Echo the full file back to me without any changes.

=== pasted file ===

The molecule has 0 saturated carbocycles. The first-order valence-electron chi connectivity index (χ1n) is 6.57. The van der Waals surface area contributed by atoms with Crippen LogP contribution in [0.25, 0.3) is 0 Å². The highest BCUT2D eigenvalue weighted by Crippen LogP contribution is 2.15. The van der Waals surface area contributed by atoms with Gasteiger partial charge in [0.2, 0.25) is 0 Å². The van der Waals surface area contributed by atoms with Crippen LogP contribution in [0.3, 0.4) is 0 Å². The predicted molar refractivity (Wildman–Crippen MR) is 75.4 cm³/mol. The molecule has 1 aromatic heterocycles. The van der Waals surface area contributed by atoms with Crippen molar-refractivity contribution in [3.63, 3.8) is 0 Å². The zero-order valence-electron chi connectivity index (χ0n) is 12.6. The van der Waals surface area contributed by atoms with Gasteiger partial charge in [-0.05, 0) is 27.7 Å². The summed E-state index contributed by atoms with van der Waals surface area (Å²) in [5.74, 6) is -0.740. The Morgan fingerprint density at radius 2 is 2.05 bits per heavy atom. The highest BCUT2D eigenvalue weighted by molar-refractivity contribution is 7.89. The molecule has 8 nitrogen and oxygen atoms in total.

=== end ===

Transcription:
The molecule has 0 saturated carbocycles. The first-order valence-electron chi connectivity index (χ1n) is 6.57. The van der Waals surface area contributed by atoms with Crippen LogP contribution in [0.25, 0.3) is 0 Å². The highest BCUT2D eigenvalue weighted by Crippen LogP contribution is 2.15. The van der Waals surface area contributed by atoms with Gasteiger partial charge in [0.2, 0.25) is 0 Å². The van der Waals surface area contributed by atoms with Crippen LogP contribution in [0.3, 0.4) is 0 Å². The predicted molar refractivity (Wildman–Crippen MR) is 75.4 cm³/mol. The molecule has 1 aromatic heterocycles. The van der Waals surface area contributed by atoms with Crippen molar-refractivity contribution in [3.63, 3.8) is 0 Å². The zero-order valence-electron chi connectivity index (χ0n) is 12.6. The van der Waals surface area contributed by atoms with Gasteiger partial charge in [-0.05, 0) is 27.7 Å². The summed E-state index contributed by atoms with van der Waals surface area (Å²) in [5.74, 6) is -0.740. The Morgan fingerprint density at radius 2 is 2.05 bits per heavy atom. The highest BCUT2D eigenvalue weighted by molar-refractivity contribution is 7.89. The molecule has 8 nitrogen and oxygen atoms in total.